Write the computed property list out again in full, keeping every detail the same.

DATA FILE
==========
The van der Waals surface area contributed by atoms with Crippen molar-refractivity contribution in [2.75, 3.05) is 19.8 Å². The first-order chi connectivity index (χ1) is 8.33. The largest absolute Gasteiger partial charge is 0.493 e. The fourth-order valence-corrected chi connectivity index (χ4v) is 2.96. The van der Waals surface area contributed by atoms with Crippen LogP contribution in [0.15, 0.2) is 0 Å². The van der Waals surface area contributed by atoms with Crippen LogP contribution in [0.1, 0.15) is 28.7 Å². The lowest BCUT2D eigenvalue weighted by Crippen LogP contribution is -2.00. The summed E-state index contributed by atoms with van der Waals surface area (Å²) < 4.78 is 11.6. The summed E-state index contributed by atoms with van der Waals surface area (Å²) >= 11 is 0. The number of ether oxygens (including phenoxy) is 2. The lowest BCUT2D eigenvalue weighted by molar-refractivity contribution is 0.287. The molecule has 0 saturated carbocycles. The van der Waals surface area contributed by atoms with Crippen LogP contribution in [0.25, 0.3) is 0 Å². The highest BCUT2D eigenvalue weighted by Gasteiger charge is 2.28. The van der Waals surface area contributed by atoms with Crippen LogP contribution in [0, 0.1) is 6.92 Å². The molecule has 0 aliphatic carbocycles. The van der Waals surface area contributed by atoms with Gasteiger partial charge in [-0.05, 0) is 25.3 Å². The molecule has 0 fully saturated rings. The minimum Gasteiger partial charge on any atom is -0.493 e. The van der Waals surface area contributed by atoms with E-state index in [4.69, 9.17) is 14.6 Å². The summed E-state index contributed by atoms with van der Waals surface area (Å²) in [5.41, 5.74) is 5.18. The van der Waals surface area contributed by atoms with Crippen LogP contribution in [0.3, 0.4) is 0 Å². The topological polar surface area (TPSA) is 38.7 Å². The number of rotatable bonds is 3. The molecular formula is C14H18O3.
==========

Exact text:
The van der Waals surface area contributed by atoms with Crippen molar-refractivity contribution in [2.75, 3.05) is 19.8 Å². The first-order chi connectivity index (χ1) is 8.33. The largest absolute Gasteiger partial charge is 0.493 e. The fourth-order valence-corrected chi connectivity index (χ4v) is 2.96. The van der Waals surface area contributed by atoms with Crippen LogP contribution in [0.15, 0.2) is 0 Å². The van der Waals surface area contributed by atoms with Crippen LogP contribution in [0.1, 0.15) is 28.7 Å². The lowest BCUT2D eigenvalue weighted by Crippen LogP contribution is -2.00. The summed E-state index contributed by atoms with van der Waals surface area (Å²) < 4.78 is 11.6. The summed E-state index contributed by atoms with van der Waals surface area (Å²) >= 11 is 0. The number of ether oxygens (including phenoxy) is 2. The lowest BCUT2D eigenvalue weighted by molar-refractivity contribution is 0.287. The molecule has 0 saturated carbocycles. The van der Waals surface area contributed by atoms with Crippen LogP contribution in [0.25, 0.3) is 0 Å². The highest BCUT2D eigenvalue weighted by Gasteiger charge is 2.28. The van der Waals surface area contributed by atoms with Crippen LogP contribution in [0, 0.1) is 6.92 Å². The molecule has 0 aliphatic carbocycles. The van der Waals surface area contributed by atoms with Gasteiger partial charge in [-0.05, 0) is 25.3 Å². The molecule has 0 fully saturated rings. The minimum Gasteiger partial charge on any atom is -0.493 e. The van der Waals surface area contributed by atoms with E-state index in [4.69, 9.17) is 14.6 Å². The summed E-state index contributed by atoms with van der Waals surface area (Å²) in [5.41, 5.74) is 5.18. The van der Waals surface area contributed by atoms with Crippen LogP contribution in [0.3, 0.4) is 0 Å². The topological polar surface area (TPSA) is 38.7 Å². The number of rotatable bonds is 3. The molecular formula is C14H18O3.